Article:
Subsequent to the network and weight setup, we simulate the Ising dynamics on these networks using Glauber dynamics. For the initial conditions of the spin states, we employ a random assignment where \(50\%\) of the states are set to \(1\) and the remaining \(50\%\) to \(+1\), ensuring a balanced start for each simulation. Crucially, the recording of the time series begins from time 0, capturing the entire evolution of the system from the very start.
Network inference without \(l_1\) regularization for small sample sizes
We first explore network inference based on small sample sizes without applying the automatically determined \(l_1\) regularization. In this case, our approach reduces to the algorithm introduced by Lee et al. (2021), which provides stateoftheart performance in reconstructing coupling strengths from limited observations with missing data. A major drawback of their algorithm is the need to manually tune the threshold \(\varepsilon\) of \(D_{obs}  D_{un} < \varepsilon\) to ensure the algorithm stops at the right time. In their setting with observation lengths \(T \ge 2500\), they choose a specific value of \(\varepsilon =0.01\) as the stopping threshold. However, the appropriate threshold is highly dependent on the amount of data available. In Fig. 1a, we demonstrate how the optimal threshold \(\varepsilon ^*\) is influenced by varying observation lengths T in contexts with different percentages of missing data. The optimal threshold \(\varepsilon ^*\) is determined as the specific value of \(D_{obs}  D_{un}\) at which the MSE is minimized during the algorithm’s iterations. In Fig. 1a, with extremely limited data \(T \le 1500\), we observe higher optimal thresholds \((\varepsilon ^* > 0.01)\) in order to halt the iterations earlier.
Correspondingly, in Fig. 1b, we compare the MSE when stopping at the optimal threshold \(\varepsilon ^*\) (as determined above) versus at \(D_{obs}  D_{un} < 0.01\) for varying observation lengths T. The relative MSE on the yaxis shows the percentage increase in MSE from using 0.01 as the threshold compared to the optimal threshold. This comparison reveals a key insight: Whereas performance losses for longer time series are not significant, for smaller values of observation lengths T, adhering to a fixed threshold of \(D_{obs}  D_{un} < 0.01\) results in excessive iterations and decidedly suboptimal performance. However, it is unrealistic to design a specific \(\varepsilon\) value for each T, especially without knowledge of the ground truth. Therefore, for small lengths of the time series T, a new stopping criterion that eliminates manually assigning \(\varepsilon\) is required.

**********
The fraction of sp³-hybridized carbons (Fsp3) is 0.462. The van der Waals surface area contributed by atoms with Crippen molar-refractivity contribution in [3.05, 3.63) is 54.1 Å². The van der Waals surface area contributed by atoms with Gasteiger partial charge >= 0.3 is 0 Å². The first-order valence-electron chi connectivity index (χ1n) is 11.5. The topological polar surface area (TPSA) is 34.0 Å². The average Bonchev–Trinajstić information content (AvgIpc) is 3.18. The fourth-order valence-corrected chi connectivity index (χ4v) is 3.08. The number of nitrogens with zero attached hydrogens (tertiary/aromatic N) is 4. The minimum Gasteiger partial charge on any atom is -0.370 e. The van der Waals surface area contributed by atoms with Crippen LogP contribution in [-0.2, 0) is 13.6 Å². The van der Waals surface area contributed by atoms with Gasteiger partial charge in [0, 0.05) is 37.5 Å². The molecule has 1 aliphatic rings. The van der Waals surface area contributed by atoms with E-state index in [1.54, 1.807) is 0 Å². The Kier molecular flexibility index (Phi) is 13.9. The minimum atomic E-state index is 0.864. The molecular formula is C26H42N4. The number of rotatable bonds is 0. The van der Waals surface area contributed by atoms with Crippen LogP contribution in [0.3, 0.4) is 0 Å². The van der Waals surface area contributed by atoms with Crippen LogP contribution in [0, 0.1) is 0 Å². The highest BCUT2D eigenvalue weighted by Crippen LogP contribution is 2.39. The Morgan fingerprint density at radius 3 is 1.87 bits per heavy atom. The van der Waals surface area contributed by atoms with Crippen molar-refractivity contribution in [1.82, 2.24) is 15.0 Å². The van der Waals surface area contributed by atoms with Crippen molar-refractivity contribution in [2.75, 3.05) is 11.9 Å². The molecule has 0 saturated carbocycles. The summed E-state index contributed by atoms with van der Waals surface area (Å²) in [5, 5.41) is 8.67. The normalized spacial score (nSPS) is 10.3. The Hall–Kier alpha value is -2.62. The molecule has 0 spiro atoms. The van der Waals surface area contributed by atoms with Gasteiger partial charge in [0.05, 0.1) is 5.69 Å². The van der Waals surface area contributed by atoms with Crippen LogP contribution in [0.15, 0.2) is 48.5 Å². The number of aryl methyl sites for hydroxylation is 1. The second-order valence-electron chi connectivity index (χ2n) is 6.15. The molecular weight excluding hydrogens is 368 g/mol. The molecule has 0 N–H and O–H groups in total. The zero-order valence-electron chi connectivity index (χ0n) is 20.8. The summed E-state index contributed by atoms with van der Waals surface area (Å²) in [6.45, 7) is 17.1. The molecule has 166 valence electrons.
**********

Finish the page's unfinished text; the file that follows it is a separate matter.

To further demonstrate the overfitting challenges with limited samples, we explore the impact of supplementing the dataset with additional empty rows that do not contain any spin state information. Specifically, these empty rows are added to the end of the original dataset, and they represent time steps where the spin states for all spins in the network are unobserved or missing. Somewhat surprisingly, we note that adding empty rows significantly improves the inference accuracy, as shown in Fig. 2a. More specifically, Fig. 2a shows the dependence of MSE on the number of additional empty rows. The inference is carried out on a dataset containing two parts: a \(90\%\) visible data part with length \(T_1=500\) plus a number of empty rows as shown on the xaxis. The unobserved data points in \(T_1\) are chosen randomly. Here, padding with empty rows leads to monotonic improvement despite the fact that the appended rows do not provide any extra information. This highlights the tendency of the unregularized algorithm of Lee et al. (2021) to capitalize on spurious noise patterns, fitting to spurious patterns in limited data rather than real underlying correlations.